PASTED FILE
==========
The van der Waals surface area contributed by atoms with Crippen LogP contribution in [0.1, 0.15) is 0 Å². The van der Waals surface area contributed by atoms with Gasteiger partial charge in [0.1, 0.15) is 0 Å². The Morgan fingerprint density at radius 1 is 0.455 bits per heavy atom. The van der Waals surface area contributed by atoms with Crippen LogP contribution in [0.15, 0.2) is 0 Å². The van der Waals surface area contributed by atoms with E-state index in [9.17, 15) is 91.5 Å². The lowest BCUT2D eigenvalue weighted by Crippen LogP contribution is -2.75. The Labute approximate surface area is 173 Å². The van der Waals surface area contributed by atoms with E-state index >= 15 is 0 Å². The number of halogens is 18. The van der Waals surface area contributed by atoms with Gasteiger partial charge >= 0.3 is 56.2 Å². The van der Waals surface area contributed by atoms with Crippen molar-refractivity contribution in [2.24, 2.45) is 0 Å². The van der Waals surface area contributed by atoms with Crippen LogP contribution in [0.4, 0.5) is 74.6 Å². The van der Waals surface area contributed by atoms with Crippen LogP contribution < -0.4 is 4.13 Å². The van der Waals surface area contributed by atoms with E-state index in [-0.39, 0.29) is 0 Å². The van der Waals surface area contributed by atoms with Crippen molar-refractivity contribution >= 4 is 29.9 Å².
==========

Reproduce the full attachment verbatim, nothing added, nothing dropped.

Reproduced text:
The van der Waals surface area contributed by atoms with Crippen LogP contribution in [0.1, 0.15) is 0 Å². The van der Waals surface area contributed by atoms with Gasteiger partial charge in [0.1, 0.15) is 0 Å². The Morgan fingerprint density at radius 1 is 0.455 bits per heavy atom. The van der Waals surface area contributed by atoms with Crippen LogP contribution in [0.15, 0.2) is 0 Å². The van der Waals surface area contributed by atoms with E-state index in [9.17, 15) is 91.5 Å². The lowest BCUT2D eigenvalue weighted by Crippen LogP contribution is -2.75. The Labute approximate surface area is 173 Å². The van der Waals surface area contributed by atoms with E-state index >= 15 is 0 Å². The number of halogens is 18. The van der Waals surface area contributed by atoms with Gasteiger partial charge >= 0.3 is 56.2 Å². The van der Waals surface area contributed by atoms with Crippen molar-refractivity contribution in [2.24, 2.45) is 0 Å². The van der Waals surface area contributed by atoms with Crippen LogP contribution in [0.4, 0.5) is 74.6 Å². The van der Waals surface area contributed by atoms with Crippen LogP contribution < -0.4 is 4.13 Å². The van der Waals surface area contributed by atoms with E-state index in [-0.39, 0.29) is 0 Å². The van der Waals surface area contributed by atoms with Crippen molar-refractivity contribution >= 4 is 29.9 Å².